The Mustard and Cheese Drama Society is beginning plans for their first student-led musical production since before the COVID-19 pandemic began.
The organization will be putting on a production of “The Lightning Thief,” based on the novel by Rick Riordan, in March 2023. The student members have taken the lead of production planning and have faced challenges budgeting.
Juliana Kilgore, ‘24, is president of the club and one of the production’s student directors. Along with the majority of the club, this is Kilgore’s first time producing a musical to this degree.
“If we have done anything in the past, we’re starting over,” Kilgore said. “Everything we’re doing is from scratch so it’s essentially as if this is the first time we’ve done it.”
Rachel Smith, ‘25, secretary of the club, said the group was encouraged to put on a musical because Lehigh’s theater department typically only produces plays. Kilgore said the department may produce a musical once a year, if that.
Members weren’t the only ones who were excited to put on a musical. When it was announced that “The Lightning Thief” was chosen, Kilgore said some of her friends who weren’t in the club or involved in theater at Lehigh became interested in auditioning, intrigued by the play’s popular character, Percy Jackson.
Along with choosing a popular show to entice student engagement, the club also factored production costs into its selection.
Kilgore said the show’s ability to be imperfect was intentional, with the potential of having minimal sets and costumes, allowing them to preserve their budget. Smith said a group of students are being organized to partake in scenic design elements.
“I think the musical is going to be a big turning point for the club because it will help to distinguish us,” Kilgore said. “It’ll show what we do outside of the (theater) department.”
Smith said the production will take place in the Black Box Theater at Zoellner Arts Center, instead of the Diamond Theater. She said The Black Box serves as a more intimate, yet less scenic performance venue.
Kilgore said the club is having difficulty funding the musical. After reaching out to the Student Senate, they were told they need to spend the budget they were already given in order to receive more money.
“We wouldn’t want to spend our entire budget in hopes that they would give us additional money because that could come to bite us if they don’t,” Kilgore said.
Smith also said their biggest challenge has been funding. They have reached out and received support from other clubs on campus, such as Lehigh After Dark, but will still have to make compromises.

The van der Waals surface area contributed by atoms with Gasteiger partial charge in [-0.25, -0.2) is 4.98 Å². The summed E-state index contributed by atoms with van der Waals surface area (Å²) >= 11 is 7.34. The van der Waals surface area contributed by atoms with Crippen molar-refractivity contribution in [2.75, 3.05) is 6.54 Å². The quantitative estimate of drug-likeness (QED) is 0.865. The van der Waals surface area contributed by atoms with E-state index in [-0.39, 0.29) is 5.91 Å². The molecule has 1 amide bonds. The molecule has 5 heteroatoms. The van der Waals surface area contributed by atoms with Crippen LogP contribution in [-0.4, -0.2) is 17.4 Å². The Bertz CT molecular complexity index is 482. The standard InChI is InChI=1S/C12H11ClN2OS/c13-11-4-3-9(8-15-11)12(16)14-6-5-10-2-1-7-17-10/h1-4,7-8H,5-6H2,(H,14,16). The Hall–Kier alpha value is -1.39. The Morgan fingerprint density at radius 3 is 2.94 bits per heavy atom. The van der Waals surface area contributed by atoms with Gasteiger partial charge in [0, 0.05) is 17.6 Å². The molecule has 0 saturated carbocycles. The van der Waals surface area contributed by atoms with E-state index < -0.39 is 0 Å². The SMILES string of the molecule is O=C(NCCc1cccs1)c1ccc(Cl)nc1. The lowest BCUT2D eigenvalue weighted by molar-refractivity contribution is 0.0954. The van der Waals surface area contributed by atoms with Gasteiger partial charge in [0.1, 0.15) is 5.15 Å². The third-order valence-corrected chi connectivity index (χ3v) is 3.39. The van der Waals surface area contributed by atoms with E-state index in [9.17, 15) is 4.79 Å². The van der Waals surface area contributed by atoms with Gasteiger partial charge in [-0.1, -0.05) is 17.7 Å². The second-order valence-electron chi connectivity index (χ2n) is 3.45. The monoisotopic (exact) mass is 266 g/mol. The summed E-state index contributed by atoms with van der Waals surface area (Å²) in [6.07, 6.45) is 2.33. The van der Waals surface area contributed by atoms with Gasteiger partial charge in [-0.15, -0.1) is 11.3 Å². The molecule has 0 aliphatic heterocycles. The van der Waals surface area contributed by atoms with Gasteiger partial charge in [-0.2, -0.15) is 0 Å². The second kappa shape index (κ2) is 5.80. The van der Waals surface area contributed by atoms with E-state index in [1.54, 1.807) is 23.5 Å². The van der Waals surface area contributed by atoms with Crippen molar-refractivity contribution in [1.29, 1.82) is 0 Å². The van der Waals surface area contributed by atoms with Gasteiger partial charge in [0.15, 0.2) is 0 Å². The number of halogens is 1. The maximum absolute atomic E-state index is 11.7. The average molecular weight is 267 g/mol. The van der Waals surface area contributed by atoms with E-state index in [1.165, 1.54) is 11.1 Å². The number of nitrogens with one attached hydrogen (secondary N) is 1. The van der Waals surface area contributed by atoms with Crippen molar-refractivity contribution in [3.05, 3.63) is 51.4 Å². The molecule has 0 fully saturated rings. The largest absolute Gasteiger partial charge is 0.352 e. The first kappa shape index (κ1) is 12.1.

However, Kilgore said Lehigh After Dark would only be able to provide the group with funding post-production after confirming what was needed. She explained this is difficult to manage for a musical production, where funding is needed ahead of time.
She said the club reduced their annual Broadway trips from two to one this year due to this financial burden.
Along with reducing the club’s major events for the new production, the club plans to make the musical entirely student-led with faculty advising.
Treasurer Lauren Schultz, ‘24, is the production stage manager of the musical and its other producer, alongside Kilgore. She has been working with fellow students in production planning.
Schultz said her time has been spent organizing and coordinating the pre-casting side of the show, which includes scenic design, lighting, wardrobe design and other performance-related aspects. She said fellow students will be leading the costume, set, lighting and prop designs.
Although the club has faculty advisors, Schultz said the show is centrally run by students.
It’s a fantastic support network,” she said. “Everybody’s very communicative with each other, both the department and my peers … It’s a lot of back and forth communication, and conversation about where to go next and who to talk to, or what steps need to be taken. It’s been a fantastic experience to work with everybody.”
The theater department and the Mustard and Cheese Drama society are closely linked — they work together to relay information about their events and productions to the student body.
“It’s great to be in the forefront of communication,” Smith said. “We’re basically the main communication between the (theater) department and the student body. So, anything that they want to put out basically goes through us.”
Even though many students in the club are involved with the department, there is no requirement to do so. Students of any major, minor or academic focus can join the club. Schultz, for example, is an industrial engineering major.
Schultz said she was encouraged by department faculty to join the club and finds it to be a fantastic network and a collaborative space.
“It’s a really great place for the community,” Smith said. “I’ve personally met a lot of close friends and a lot of great people through the club.”
Schultz said her experience planning the musical has been her favorite experience with the club so far. It has introduced her to the production side of theater, which she was not exposed to before.
“I think the musical gives us the opportunity to say ‘Hey, here’s something that we did,’” Kilgore said. “We put our blood sweat and tears into (the show) we are putting on with the support of the department. They have told us, ‘We are here to support you, but this is your project and we want it to be your project. We don’t want it to become something that we take over as a department. We want this to be something that you can make that you are proud of. And that is your product.’”